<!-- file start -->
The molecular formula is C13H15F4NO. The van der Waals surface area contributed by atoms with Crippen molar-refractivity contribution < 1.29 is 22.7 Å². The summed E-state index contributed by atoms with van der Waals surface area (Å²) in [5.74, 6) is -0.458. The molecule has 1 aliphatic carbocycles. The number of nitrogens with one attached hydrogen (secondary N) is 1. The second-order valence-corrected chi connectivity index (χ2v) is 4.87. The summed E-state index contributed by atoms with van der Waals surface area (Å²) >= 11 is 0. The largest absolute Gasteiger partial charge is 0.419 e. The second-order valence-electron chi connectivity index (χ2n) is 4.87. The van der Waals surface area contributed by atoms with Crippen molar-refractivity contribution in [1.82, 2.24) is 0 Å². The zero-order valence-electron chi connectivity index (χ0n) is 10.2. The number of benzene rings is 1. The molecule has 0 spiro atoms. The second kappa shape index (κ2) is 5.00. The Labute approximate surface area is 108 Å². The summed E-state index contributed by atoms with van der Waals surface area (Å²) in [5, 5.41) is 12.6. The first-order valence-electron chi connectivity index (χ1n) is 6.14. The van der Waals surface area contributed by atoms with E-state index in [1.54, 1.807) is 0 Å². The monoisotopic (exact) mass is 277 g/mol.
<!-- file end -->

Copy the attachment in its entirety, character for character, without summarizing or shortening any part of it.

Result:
The molecular formula is C13H15F4NO. The van der Waals surface area contributed by atoms with Crippen molar-refractivity contribution < 1.29 is 22.7 Å². The summed E-state index contributed by atoms with van der Waals surface area (Å²) in [5.74, 6) is -0.458. The molecule has 1 aliphatic carbocycles. The number of nitrogens with one attached hydrogen (secondary N) is 1. The second-order valence-corrected chi connectivity index (χ2v) is 4.87. The summed E-state index contributed by atoms with van der Waals surface area (Å²) >= 11 is 0. The largest absolute Gasteiger partial charge is 0.419 e. The second-order valence-electron chi connectivity index (χ2n) is 4.87. The van der Waals surface area contributed by atoms with Crippen molar-refractivity contribution in [1.82, 2.24) is 0 Å². The zero-order valence-electron chi connectivity index (χ0n) is 10.2. The number of benzene rings is 1. The molecule has 0 spiro atoms. The second kappa shape index (κ2) is 5.00. The Labute approximate surface area is 108 Å². The summed E-state index contributed by atoms with van der Waals surface area (Å²) in [5, 5.41) is 12.6. The first-order valence-electron chi connectivity index (χ1n) is 6.14. The van der Waals surface area contributed by atoms with E-state index in [1.54, 1.807) is 0 Å². The monoisotopic (exact) mass is 277 g/mol.